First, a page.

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The Yemayá sisters, Oshun and Oyá

Oshun Yemayá and oyá

The inseparable sisters of the Yoruba religion, Yemayá the goddess of the sea, Oshún the queen of the river and Oyá the owner of the spark, together they are love and strength, they represent powerful natural forces.

Yemayá, mother of all and owner of the sea

Yemaya She is the Yoruba deity of the salty waters and the orisha of motherhood. It is in nature, in the sea and on the crests of the waves against the coasts and rocks.

She is the mother of all children on earth, mother of fish, lives in the blue of the ocean and represents the source of life, fertility and motherhood. She likes to protect future mothers.

Oshún, owner of the river and fresh waters

Oshun She is the Yoruba goddess of Love and represents the intensity of feelings and spirituality, human sensuality and femininity. Goddess of incomparable beauty and goodness.

The Yoruba goddess adores rivers and lives among the current of their waters, since it is her representation in nature and in favor of her femininity and sensuality, she likes to wear jewelry, body ornaments and adores money.

She is a Yoruba queen, orisha and goddess, has an impetuous character and you never know if she is upset.

Protect pregnant women and women in labor from all evil, so that the little ones in the womb are born healthy and blessed.

Oyá, reckless warrior and owner of the spark

Oyá is the accompanying goddessañante of the regent orisha Obbatalá and represents pure air. She is the goddess of sparks, storms and the strong wind that precedes them. She lives in the dark, she dances in the dark with her iruke scaring away curses. She owns nine colors and the rainbow.

She can dominate the Eggunes (spirits) and her cult is extremely important, due to her relationship with storms and her association with the dead.

Patakí of the sisters Yemayá, Oshún and Oyá

Yemaya, Oshun and Oyá They were sisters without parents and for that reason they felt immense love for each other.

Yemayá, the oldest, worked to support her sisters while the middle one, Oshún, was in charge of taking care of her little sister, Oyá.

They were very poor, so Yemayá fished in the sea to look for food while Oshún dedicated herself to taking care of Oyá. They went every day to wash clothes in the river and Oshún took the opportunity to fish while Oyá He collected small stones of all colors to later sell in the towns and make some money.

One day his tribe was invaded by an enemy tribe and the warriors captured Oyá who was playing in the river.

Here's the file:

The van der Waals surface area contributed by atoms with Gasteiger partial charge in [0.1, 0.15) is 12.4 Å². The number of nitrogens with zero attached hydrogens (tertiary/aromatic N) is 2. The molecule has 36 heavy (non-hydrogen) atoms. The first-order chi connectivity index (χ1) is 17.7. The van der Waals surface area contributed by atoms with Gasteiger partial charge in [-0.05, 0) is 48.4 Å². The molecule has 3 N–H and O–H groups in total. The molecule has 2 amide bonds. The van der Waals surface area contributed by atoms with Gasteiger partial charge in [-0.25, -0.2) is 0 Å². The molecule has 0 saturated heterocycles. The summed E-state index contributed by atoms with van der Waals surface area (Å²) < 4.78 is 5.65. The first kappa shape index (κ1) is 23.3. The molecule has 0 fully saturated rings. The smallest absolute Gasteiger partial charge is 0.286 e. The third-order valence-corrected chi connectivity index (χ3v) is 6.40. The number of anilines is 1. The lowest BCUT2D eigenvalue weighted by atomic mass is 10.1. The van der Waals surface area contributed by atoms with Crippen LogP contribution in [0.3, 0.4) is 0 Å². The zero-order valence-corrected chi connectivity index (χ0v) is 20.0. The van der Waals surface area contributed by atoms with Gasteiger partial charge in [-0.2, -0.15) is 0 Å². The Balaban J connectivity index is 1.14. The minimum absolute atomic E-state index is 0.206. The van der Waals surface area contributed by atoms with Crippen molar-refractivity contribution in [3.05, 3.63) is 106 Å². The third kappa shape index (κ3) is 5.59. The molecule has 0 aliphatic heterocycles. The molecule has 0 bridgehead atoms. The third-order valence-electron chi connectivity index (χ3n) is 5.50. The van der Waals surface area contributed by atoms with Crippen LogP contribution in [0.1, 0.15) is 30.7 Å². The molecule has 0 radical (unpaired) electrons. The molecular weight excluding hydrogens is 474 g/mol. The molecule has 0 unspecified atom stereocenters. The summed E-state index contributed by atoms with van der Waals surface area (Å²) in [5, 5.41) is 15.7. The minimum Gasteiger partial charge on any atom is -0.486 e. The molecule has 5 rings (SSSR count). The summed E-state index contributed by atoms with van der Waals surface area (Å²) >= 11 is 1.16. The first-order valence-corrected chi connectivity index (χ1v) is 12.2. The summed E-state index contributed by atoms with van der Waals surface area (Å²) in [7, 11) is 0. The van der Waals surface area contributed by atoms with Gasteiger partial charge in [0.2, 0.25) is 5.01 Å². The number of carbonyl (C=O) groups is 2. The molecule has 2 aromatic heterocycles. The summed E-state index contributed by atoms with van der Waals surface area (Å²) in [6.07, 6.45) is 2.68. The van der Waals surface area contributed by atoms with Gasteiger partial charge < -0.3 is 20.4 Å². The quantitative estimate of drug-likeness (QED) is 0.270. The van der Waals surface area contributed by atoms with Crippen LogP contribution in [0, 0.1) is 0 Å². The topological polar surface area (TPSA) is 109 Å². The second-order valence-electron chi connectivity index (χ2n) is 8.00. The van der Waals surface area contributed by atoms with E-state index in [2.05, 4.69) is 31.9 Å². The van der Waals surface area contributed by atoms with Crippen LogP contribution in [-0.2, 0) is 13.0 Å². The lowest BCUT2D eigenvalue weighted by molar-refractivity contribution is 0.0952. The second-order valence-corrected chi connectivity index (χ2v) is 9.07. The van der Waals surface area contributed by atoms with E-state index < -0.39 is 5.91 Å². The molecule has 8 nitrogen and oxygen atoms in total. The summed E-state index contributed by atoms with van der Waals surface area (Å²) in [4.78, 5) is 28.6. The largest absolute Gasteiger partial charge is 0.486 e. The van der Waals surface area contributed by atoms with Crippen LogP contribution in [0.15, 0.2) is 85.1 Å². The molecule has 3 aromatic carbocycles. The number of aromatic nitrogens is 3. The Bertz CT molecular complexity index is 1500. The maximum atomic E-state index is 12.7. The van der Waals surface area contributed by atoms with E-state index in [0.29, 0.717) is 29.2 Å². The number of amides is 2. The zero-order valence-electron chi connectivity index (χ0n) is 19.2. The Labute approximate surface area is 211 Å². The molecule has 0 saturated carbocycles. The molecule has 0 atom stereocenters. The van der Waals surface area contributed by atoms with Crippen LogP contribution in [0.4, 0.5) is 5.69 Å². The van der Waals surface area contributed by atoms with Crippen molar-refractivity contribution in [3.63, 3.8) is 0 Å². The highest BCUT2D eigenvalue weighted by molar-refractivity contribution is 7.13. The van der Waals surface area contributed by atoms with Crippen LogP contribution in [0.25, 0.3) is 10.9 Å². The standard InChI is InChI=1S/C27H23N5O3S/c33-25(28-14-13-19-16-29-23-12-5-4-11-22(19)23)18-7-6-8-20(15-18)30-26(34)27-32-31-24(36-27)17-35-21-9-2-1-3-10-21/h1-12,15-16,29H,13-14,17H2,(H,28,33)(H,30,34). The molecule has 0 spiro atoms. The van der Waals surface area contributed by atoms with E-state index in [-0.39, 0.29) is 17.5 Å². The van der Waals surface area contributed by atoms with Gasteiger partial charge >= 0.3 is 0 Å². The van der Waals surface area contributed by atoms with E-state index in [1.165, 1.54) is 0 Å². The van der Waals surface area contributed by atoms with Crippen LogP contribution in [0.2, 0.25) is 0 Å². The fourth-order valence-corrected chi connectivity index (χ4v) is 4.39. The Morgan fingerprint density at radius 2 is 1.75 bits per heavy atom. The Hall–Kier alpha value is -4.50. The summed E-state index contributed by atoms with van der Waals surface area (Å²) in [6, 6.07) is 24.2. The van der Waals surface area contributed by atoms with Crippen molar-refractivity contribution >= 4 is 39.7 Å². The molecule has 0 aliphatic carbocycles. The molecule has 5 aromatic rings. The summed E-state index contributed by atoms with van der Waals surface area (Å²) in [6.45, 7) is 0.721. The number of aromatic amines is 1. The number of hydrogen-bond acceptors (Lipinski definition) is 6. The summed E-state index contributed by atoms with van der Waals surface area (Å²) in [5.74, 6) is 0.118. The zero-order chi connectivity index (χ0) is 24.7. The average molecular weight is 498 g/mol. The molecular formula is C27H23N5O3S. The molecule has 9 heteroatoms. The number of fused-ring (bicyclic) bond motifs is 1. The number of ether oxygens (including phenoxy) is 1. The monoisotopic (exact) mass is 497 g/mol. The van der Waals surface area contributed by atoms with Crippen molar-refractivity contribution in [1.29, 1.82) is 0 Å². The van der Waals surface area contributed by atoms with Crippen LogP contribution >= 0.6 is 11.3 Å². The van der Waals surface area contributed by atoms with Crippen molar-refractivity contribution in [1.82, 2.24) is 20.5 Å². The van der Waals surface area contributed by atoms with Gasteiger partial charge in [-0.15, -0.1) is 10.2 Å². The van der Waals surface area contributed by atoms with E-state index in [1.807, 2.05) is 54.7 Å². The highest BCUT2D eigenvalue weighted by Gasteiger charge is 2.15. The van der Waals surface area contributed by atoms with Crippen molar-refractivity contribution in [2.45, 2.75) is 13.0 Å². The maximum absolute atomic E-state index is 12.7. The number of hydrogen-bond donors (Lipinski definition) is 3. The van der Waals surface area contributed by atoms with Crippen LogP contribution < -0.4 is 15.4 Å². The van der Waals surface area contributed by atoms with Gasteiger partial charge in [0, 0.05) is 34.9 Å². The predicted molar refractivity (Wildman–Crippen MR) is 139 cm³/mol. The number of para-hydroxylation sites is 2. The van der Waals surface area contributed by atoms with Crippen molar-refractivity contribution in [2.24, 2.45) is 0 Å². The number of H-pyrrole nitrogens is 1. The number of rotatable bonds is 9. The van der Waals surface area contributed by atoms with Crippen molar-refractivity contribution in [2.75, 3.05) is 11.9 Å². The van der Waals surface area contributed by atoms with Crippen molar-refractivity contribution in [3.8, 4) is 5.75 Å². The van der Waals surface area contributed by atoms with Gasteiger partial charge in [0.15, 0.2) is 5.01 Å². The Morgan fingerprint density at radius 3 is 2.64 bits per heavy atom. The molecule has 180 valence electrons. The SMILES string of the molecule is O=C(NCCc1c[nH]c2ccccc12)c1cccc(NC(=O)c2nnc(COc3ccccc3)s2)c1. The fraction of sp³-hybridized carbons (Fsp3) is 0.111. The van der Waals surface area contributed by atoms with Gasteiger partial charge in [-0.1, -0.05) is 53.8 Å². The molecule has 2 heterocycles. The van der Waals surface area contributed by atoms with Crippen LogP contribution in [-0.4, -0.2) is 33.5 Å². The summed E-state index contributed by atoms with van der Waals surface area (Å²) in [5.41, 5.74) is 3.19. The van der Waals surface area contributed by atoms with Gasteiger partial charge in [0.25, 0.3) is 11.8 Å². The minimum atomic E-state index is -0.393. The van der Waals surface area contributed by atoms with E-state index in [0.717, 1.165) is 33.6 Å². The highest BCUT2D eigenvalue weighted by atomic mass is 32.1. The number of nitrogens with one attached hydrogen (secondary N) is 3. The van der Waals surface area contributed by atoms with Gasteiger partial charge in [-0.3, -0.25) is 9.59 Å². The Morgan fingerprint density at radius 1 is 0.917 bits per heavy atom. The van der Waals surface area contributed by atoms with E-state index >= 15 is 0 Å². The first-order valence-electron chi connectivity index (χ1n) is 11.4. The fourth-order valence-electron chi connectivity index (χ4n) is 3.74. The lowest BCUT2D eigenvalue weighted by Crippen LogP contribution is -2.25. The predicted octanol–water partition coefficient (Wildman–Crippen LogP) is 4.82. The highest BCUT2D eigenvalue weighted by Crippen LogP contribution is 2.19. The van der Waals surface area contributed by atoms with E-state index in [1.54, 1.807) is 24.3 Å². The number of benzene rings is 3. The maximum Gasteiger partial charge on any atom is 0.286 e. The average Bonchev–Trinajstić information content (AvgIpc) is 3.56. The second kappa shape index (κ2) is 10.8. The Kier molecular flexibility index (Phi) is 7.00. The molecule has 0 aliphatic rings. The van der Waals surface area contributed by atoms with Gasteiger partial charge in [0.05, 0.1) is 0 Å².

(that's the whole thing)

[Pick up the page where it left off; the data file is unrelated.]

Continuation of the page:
Oshún was underwater and did not hear her little sister's cries for help, nor did Yemayá, who was fishing off the coast and was very far away.

A Oyá They took her prisoner and the days passed and Oshun was sadder and sadder, until she found out the amount of money they were asking for as a reward to free her sister.

So little by little he kept copper coins to pay the ransom. When he had finished collecting the money they were asking for, he went to the enemy tribe.

But Oshún did not know that the chief of the tribe was madly in love with her. So when he was about to pay the ransom, he asked for double the amount of money, so Oshún knelt down and began to cry begging for his sister's freedom.

The chief of the tribe then proposed that he would free his sister if Oshún gave him her virginity. And because he loved his sister so much, she agreed.

When they both returned home, they told Yemayá what had happened, and to give Oshún recognition for the sacrifice he had made, he took the copper coins and placed them on his forehead and arms.

The distribution of powers:

Also during the time he was Oyá Captive, Olofin distributed the earthly goods and made Yemayá the sole owner of all the seas and Oshún of the rivers and so on until everything was distributed.

As Oyá was not present, he was left with nothing.

Oshun then went to see Olofin to ask him to give his little sister his share and not leave her unprotected. Olofin, after listening to Oshún's plea, realized that there was still a site left undivided, the cemetery, and so he offered Oyá to be the owner and lady of the place where the spirits rest, the cemetery.

She gladly accepted Olofin's offer, since then she rests there calm and happy, always grateful to her sister Oshún.

In honor of her, he was ordered to make copper tools and in the afternoons he went to the riverbank to eat fish with his sisters.

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